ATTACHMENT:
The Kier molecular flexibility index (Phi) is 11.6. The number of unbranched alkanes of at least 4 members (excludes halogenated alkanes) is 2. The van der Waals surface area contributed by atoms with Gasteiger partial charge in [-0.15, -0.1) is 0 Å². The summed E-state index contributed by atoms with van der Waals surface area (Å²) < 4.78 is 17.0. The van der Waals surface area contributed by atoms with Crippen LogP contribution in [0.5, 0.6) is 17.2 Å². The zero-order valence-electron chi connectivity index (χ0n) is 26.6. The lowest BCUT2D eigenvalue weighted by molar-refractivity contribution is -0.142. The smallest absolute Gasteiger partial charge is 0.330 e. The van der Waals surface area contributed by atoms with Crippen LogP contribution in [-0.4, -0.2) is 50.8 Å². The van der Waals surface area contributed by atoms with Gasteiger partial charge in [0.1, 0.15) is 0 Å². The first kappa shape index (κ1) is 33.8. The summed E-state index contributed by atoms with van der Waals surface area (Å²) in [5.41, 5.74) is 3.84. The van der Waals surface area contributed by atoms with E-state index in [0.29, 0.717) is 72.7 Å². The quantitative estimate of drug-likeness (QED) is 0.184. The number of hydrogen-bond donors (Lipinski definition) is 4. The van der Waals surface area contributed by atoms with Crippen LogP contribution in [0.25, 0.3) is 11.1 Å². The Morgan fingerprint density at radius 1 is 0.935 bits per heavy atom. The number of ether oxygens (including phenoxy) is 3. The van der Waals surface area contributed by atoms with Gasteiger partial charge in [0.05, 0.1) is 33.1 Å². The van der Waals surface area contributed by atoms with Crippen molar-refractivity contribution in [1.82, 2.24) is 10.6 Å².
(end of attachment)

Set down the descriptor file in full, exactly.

The Kier molecular flexibility index (Phi) is 11.6. The number of unbranched alkanes of at least 4 members (excludes halogenated alkanes) is 2. The van der Waals surface area contributed by atoms with Gasteiger partial charge in [-0.15, -0.1) is 0 Å². The summed E-state index contributed by atoms with van der Waals surface area (Å²) < 4.78 is 17.0. The van der Waals surface area contributed by atoms with Crippen LogP contribution in [0.5, 0.6) is 17.2 Å². The zero-order valence-electron chi connectivity index (χ0n) is 26.6. The lowest BCUT2D eigenvalue weighted by molar-refractivity contribution is -0.142. The smallest absolute Gasteiger partial charge is 0.330 e. The van der Waals surface area contributed by atoms with Crippen LogP contribution in [-0.4, -0.2) is 50.8 Å². The van der Waals surface area contributed by atoms with Gasteiger partial charge in [0.1, 0.15) is 0 Å². The first kappa shape index (κ1) is 33.8. The summed E-state index contributed by atoms with van der Waals surface area (Å²) in [5.41, 5.74) is 3.84. The van der Waals surface area contributed by atoms with E-state index in [0.29, 0.717) is 72.7 Å². The quantitative estimate of drug-likeness (QED) is 0.184. The number of hydrogen-bond donors (Lipinski definition) is 4. The van der Waals surface area contributed by atoms with Crippen LogP contribution in [0.25, 0.3) is 11.1 Å². The Morgan fingerprint density at radius 1 is 0.935 bits per heavy atom. The number of ether oxygens (including phenoxy) is 3. The van der Waals surface area contributed by atoms with Gasteiger partial charge in [0.05, 0.1) is 33.1 Å². The van der Waals surface area contributed by atoms with Crippen molar-refractivity contribution in [1.82, 2.24) is 10.6 Å².